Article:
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As expected, a Federal District Judge Roger Vinson is permitting a lawsuit filed by 20 states against Obamacare to go to trial.  This decision joins a similar decision by a federal court in Virginia, and is in contrast to a Michigan Federal Judge dismissing a lawsuit against filed against Obamacare there.

It’s a well reasoned and carefully thought out ruling.  I can’t in the space available here, get into every nuance of the 65 page decision.  So, please consider this a very general overview.  First Judge Vinson clearly delineated the scope of his job as judge.  From the decision:

For purposes of this case, it matters not whether the Act is wise or unwise, or whether it will positively or negatively impact healthcare and the economy. Nor (except to the limited extent noted in Part III.A(7) infra) am I concerned with the manner in which it was passed into law. My review of the statute is not to question or second guess the wisdom, motives, or methods of Congress. I am only charged with deciding if the Act is Constitutional. If it is, the legislation must be upheld —- even if it is a bad law... Conversely, if it is unconstitutional, the legislation must be struck down —- even if it is a good law.

Yes! The judge didn’t finally decide the case, of course. But he did highlight some of the issues that will be germane.

First: Is the fine for non purchase of insurance a penalty, as seems to be the case from my chair, or a “tax,” as the Obamacare defenders now claim. This is an important question because it will be easier to toss a penalty as unconstitutional, than a tax.  The court determined that it appears to be a penalty, because:

  1. Congress did not call it a tax;

  2. “Congress did not state that it was acting under its taxing authority, and, in fact, it treated the penalty differently than traditional taxes;”

  3. There was a lack of a “statutorily-identified revenue-generating purpose.”

And here’s some very good language on that issue (p.28):
Congress should not be permitted to secure and cast politically difficult votes on controversial legislation by deliberately calling something one thing, after which the defenders of that legislation take an “Alice-in-Wonderland” tack9 and argue in court that Congress really meant something else entirely, thereby circumventing the safeguard that exists to keep their broad power in check.

That thrills me, and not just because of this ruling but because of the continual legislative corruption we see, such as claiming to outlaw human cloning when it is actually being explicitly permitted via the ruse of a biologically false definition.  It is about time that someone in authority called Congress out for the mendacity!

The Court then ruled that individual plaintiffs and states have standing to bring suit on some, but not all counts of the lawsuit.  The court dismissed the claim that the employer mandates under the law are unconstitutional.  Ditto the claim that the states were being coerced to create insurance exchanges. The Court permitted the claim to be brought that the new Medicaid rules under Obamacare are “coercion,” although seemed to state that the theory is shaky. I won’t belabor that those arcane issues here.

The big enchilada, of course, is whether the individual mandate imposed on all of us to buy insurance if we are not otherwise covered exceeds the power of the Federal Government under the Commerce Clause. The Court ruled—and this is huge—that the challenge may go forward:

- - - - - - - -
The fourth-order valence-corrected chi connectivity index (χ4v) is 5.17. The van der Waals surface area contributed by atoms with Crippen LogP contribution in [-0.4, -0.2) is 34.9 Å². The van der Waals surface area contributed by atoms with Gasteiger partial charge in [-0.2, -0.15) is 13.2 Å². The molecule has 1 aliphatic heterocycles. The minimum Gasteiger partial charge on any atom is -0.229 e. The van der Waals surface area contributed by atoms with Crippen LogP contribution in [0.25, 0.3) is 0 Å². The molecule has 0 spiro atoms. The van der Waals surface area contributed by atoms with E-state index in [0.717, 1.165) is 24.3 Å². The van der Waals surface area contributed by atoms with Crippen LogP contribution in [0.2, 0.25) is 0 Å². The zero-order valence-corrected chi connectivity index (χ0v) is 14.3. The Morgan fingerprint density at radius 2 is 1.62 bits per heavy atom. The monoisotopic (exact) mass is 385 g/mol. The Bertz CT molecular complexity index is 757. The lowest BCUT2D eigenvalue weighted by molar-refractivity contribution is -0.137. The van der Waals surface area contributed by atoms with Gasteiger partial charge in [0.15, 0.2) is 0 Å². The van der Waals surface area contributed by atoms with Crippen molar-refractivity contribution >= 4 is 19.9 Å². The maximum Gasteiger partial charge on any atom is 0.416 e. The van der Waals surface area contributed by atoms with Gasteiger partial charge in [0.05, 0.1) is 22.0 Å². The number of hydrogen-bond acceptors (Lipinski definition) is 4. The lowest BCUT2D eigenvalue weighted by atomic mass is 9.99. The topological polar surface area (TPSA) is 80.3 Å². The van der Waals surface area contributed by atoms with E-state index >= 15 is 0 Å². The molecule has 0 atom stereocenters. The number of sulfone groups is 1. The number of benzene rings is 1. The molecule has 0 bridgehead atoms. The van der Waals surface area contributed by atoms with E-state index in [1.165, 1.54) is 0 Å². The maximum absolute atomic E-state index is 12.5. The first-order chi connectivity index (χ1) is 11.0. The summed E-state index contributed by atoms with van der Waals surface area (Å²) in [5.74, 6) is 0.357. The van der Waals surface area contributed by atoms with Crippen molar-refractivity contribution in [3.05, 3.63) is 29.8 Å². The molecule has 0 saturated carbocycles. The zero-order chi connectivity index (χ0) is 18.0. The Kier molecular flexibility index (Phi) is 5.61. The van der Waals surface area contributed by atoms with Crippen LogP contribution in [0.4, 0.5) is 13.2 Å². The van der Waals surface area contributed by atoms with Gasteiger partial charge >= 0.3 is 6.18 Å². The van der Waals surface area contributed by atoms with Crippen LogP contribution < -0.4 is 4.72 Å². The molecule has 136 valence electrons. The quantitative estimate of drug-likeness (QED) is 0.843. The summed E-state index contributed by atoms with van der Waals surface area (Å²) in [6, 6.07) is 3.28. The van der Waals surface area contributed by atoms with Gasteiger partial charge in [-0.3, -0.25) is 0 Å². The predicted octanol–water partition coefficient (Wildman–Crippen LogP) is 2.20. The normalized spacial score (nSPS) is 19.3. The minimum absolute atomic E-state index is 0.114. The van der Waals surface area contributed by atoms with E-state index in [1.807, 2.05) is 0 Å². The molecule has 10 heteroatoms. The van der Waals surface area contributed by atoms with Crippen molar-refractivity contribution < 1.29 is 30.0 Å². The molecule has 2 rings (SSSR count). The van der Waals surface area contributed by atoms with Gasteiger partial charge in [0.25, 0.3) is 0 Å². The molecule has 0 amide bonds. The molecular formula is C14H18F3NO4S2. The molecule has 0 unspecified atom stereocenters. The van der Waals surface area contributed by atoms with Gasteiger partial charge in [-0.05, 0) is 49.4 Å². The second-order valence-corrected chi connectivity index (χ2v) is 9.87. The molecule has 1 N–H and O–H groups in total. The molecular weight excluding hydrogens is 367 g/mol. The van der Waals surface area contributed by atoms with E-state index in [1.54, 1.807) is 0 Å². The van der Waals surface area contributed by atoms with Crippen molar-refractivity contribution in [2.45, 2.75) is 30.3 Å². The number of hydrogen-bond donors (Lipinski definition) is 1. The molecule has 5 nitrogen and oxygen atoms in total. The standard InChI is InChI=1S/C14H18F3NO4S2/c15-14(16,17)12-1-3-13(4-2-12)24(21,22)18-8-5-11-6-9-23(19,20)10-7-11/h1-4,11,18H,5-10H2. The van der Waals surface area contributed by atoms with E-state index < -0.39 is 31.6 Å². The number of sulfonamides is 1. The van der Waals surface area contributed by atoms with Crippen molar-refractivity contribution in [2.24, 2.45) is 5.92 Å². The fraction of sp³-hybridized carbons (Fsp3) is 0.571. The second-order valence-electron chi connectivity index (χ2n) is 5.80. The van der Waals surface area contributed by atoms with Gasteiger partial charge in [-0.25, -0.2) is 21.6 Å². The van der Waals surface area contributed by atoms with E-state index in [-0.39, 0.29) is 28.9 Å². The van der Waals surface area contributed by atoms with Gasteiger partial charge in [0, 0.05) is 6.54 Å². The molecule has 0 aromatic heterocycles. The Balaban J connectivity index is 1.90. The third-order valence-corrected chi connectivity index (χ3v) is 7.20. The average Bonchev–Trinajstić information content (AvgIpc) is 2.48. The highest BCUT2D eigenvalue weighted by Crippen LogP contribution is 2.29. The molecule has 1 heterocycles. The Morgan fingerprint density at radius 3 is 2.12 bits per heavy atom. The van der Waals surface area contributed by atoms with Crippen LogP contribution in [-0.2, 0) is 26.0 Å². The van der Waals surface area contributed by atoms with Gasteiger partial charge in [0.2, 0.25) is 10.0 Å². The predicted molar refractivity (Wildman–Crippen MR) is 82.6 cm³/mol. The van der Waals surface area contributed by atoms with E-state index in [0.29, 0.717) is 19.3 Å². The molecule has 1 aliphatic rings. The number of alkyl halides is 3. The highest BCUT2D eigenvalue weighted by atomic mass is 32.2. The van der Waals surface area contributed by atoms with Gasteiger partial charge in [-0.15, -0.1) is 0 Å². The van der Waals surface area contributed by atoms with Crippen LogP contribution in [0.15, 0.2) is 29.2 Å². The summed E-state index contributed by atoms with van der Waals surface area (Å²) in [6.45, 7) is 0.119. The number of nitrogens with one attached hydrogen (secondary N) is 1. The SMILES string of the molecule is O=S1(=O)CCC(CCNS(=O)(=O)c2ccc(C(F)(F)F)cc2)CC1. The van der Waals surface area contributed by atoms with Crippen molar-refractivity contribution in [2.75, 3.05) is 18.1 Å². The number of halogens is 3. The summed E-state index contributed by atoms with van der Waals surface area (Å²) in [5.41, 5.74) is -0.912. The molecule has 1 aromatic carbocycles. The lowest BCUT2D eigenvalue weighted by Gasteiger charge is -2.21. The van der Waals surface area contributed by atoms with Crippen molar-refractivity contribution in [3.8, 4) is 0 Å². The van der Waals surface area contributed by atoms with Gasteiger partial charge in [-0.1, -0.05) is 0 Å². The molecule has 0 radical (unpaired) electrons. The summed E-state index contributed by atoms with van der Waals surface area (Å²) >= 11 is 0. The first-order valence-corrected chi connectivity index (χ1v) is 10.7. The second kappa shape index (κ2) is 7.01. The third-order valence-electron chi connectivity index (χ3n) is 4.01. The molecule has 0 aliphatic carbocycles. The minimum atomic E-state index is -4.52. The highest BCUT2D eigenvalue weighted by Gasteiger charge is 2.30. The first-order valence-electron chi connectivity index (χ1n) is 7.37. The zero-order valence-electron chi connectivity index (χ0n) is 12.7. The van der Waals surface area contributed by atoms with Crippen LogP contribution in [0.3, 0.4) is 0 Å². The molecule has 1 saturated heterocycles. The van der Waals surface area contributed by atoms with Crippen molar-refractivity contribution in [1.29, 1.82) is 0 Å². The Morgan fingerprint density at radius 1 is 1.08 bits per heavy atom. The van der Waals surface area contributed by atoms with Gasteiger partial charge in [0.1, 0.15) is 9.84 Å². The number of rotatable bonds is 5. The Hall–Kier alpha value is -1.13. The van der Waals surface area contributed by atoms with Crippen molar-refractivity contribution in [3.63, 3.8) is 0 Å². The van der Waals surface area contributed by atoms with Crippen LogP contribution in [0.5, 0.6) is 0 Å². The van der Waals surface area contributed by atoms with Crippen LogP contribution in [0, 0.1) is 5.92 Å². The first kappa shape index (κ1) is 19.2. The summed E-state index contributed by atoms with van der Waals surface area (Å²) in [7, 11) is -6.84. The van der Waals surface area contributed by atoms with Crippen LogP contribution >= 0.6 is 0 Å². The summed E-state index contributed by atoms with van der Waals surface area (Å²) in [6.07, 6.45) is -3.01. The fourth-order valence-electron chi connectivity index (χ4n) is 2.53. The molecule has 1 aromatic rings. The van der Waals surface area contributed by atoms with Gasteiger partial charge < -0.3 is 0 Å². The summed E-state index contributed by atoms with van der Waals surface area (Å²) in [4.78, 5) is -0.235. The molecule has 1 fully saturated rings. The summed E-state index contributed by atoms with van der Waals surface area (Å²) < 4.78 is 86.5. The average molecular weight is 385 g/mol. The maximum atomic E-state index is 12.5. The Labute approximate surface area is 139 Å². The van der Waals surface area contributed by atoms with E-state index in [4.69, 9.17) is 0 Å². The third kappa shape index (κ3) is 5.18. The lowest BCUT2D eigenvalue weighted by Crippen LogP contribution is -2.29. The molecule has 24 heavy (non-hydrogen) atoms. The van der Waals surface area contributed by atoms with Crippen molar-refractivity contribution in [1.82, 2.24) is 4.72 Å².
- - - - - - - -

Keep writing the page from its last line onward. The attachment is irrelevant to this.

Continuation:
At this stage in the litigation, this is not even a close call...But, in this case we are dealing with something very different. The individual mandate applies across the board. People have no choice and there is no way to avoid it. Those who fall under the individual mandate either comply with it, or they are penalized. It is not based on an activity that they make the choice to undertake. Rather, it is based solely on citizenship and on being alive. As the nonpartisan CBO concluded sixteen years ago (when the individual mandate was considered, but not pursued during the 1994 national healthcare reform efforts): “A mandate requiring...all individuals to purchase health insurance would be an unprecedented form of federal action. The government has never required people to buy any good or service as a condition of lawful residence in the United States.”

Of course, to say that something is “novel” and “unprecedented” does not necessarily mean that it is “unconstitutional” and “improper.” There may be a first
time for anything. But, at this stage of the case, the plaintiffs have most definitely stated a plausible claim with respect to this cause of action.

Bottom line:
In this order, I have not attempted to determine whether the line between Constitutional and extraconstitutional government has been crossed. That will be decided on the basis of the parties’ expected motions for summary judgment, when I will have the benefit of additional argument and all evidence in the record that may bear on the outstanding issues. I am only saying that (with respect to two of the particular causes of action discussed above) the plaintiffs have at least stated a plausible claim that the line has been crossed.

This case is going to trial—Yeeha!—and all of these cases are heading to the Supreme Court of the United States. If I were to lay a bet on the ultimate outcome, I would say Obamacare’s mandatory purchase mandate falls on a 5-4 or 6-3 vote.

(Photo by Secondhand Smokette of me playing a “hanging judge” in a tourist sketch in Melbourne, Australia).

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